“That leads to a population who are more risk when things do go badly,” said Dr Gerry McCartney, a public health expert who has previously spoken to the Herald about the trends.
In an optimistic scenario, the fact that Covid is diminishing in its lethality thanks mainly to vaccines, antivirals and other drug treatments, might have meant that 2020’s fall in life expectancy would be quickly reversed.
READ MORE: The Scottish NHS is collapsing – are doctors right to blame the SNP?
Unfortunately, a toxic combination of a crumbling NHS, cost of living emergency, and the looming threat of recession suggest that the prospects for a sudden turnaround are slim to, frankly, nil. If anything, worse is probably to come.
Losing your job, for example, is associated with a staggering 63% increase in premature mortality risk.
Meanwhile, the Office for National Statistics said this week that 18% of 50 to 65-year-olds who have left the UK workforce since the beginning of the pandemic, and not returned, are on an NHS waiting list for elective treatment.
Source: Private Healthcare Information Network
Unsurprising then that demand for private healthcare is growing – something only likely accelerate the already widening gap in life expectancy between rich and poor.
In Scotland, the number of people self-funding their own operations has climbed by 72%, from 2,850 in January to March 2019 to 4,900 in the first quarter of 2022. Only Wales and the East Midlands have seen faster growth. Hip and knee replacements, hernia repairs, and cataracts surgery top the list.
Despite Covid fading as a direct cause of death, excess mortality remains stubbornly high.
In the six months to September 25, just 41% of Scotland’s excess deaths had Covid as the primary cause compared to 81% in 2021.
READ MORE: Fewer operations on NHS Scotland in 2022 than a year ago despite ‘recovery’ agenda
Nonetheless, excess mortality as a whole has not declined: it continues to run at 10% above the five-year average, just as it did last year (notably, statisticians compare 2022 mortality against 2016-19 plus 2021, while 2021 is compared against 2015-19; 2020 is excluded as an anomaly. However, if 2022 were compared against 2015-19 instead, excess mortality would be even higher).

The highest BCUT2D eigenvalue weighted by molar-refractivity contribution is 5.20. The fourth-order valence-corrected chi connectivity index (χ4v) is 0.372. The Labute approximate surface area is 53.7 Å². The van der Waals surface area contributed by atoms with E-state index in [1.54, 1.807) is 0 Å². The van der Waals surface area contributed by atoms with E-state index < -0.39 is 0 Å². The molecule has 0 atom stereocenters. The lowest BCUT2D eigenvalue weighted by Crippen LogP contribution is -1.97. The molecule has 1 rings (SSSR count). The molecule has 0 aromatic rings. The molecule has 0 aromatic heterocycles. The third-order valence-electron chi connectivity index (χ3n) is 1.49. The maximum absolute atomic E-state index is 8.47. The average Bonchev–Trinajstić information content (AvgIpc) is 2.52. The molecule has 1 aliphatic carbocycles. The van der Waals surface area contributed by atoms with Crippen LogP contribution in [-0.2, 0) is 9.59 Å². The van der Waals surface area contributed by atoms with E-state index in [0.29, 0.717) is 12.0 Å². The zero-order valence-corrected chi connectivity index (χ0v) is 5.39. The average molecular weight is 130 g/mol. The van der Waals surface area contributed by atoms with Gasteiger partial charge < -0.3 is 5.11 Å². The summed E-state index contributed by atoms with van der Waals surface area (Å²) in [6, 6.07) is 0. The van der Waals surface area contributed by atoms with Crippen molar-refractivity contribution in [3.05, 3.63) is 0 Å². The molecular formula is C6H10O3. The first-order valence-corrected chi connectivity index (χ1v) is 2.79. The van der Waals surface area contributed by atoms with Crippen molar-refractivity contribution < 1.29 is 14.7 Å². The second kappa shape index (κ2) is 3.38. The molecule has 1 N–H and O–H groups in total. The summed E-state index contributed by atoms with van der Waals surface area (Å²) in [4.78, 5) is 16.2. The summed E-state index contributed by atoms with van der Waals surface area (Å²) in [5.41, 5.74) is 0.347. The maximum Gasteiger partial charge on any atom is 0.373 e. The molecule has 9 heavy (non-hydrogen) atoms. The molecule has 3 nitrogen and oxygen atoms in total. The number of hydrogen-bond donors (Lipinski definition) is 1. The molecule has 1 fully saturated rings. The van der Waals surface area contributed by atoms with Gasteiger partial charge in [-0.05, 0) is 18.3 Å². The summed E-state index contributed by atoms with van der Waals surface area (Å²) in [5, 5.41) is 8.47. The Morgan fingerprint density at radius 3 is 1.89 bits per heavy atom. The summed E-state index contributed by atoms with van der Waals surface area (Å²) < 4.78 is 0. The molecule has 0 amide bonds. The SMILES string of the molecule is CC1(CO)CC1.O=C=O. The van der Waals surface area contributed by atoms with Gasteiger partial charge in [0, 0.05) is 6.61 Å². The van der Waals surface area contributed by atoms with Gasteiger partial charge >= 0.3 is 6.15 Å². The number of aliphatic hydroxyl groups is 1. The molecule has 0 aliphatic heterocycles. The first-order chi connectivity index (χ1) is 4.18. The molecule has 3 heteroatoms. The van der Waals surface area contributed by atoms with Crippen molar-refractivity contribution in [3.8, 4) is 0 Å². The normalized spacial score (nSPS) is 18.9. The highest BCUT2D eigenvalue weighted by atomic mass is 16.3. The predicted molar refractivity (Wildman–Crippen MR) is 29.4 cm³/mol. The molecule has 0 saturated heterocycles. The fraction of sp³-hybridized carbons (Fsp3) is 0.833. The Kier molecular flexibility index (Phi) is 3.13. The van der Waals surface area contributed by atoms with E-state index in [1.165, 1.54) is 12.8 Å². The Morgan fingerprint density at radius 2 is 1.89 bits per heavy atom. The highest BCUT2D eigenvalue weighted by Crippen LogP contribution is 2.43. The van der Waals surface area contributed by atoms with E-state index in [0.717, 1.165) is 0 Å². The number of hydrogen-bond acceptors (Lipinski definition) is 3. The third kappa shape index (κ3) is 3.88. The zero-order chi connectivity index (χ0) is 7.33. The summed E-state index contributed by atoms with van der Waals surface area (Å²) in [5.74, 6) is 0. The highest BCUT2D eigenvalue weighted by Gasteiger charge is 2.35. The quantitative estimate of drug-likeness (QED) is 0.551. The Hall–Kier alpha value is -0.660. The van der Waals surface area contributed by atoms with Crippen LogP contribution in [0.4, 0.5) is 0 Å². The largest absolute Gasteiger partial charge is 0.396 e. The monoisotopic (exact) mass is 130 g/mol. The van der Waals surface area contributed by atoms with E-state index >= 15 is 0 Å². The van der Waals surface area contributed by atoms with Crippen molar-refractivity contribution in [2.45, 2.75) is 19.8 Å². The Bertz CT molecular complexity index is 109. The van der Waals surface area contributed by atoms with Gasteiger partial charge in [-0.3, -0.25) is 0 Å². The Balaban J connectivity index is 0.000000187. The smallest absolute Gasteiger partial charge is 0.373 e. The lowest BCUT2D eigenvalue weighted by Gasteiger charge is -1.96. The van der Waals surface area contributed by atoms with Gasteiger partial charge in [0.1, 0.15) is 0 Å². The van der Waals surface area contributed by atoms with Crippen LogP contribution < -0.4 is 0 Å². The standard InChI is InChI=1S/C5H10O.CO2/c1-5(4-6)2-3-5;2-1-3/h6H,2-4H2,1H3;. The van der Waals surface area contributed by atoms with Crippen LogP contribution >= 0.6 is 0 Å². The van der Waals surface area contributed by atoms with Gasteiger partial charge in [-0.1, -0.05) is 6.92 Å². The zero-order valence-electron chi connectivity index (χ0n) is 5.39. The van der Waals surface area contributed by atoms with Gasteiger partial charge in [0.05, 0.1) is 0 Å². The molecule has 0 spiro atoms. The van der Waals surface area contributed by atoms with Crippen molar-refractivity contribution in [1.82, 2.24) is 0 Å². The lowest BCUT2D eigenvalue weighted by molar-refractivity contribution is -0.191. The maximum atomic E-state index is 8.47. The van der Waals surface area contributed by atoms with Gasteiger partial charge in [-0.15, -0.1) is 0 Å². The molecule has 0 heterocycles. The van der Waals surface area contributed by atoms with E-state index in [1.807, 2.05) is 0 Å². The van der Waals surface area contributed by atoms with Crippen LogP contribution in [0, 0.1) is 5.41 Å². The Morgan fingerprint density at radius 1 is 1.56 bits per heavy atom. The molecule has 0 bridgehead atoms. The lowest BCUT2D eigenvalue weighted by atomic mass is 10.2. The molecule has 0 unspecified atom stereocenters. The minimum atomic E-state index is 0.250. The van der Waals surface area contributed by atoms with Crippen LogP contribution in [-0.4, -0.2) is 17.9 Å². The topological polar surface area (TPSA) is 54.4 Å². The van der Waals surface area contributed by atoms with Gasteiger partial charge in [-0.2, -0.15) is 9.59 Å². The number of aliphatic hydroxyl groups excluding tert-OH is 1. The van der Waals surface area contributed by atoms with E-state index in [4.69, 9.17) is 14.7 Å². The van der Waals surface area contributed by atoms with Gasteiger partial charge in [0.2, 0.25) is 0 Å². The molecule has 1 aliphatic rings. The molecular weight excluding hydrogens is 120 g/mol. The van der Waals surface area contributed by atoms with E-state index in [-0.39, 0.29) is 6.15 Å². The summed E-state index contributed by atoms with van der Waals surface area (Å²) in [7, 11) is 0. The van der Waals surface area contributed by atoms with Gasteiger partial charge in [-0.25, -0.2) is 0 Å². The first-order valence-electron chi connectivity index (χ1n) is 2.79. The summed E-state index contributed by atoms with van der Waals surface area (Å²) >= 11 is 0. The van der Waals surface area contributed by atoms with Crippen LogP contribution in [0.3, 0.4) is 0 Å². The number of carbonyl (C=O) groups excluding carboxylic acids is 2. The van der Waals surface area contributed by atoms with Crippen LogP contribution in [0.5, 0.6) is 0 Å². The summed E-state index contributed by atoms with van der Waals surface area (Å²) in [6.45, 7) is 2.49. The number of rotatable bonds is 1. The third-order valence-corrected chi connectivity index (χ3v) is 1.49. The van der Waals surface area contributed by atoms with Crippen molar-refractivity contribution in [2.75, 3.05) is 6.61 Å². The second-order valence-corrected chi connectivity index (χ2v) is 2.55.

The bottom line is that thousands more people are dying from all causes – 2,716 since mid-March alone – than can be considered “normal”.
Since the beginning of the pandemic, the UK has recorded a total of 2,370 excess deaths per million population compared to 809 per million in Ireland (Source: Our World in Data)
National Records of Scotland has said there “does not appear to be a single factor behind this increase”, with their analysis showing an uptick “across a wide range of illnesses and other causes”. Among them were 46 infant deaths – an increase of 12% on the five-year average.
Many hundreds will be linked to logjammed A&E departments, where it is already known that patients who spend six to eight hours waiting to be transferred to a hospital bed are more likely to die in the subsequent 30 days. In July alone, nearly 4,500 spent over 12 hours in A&E.
With warnings of a “twindemic” of Covid and flu this winter, the statistics in the short-term will only get grimmer.
In longer-term though, we should look to Ireland and ask what we can, and should, be doing differently.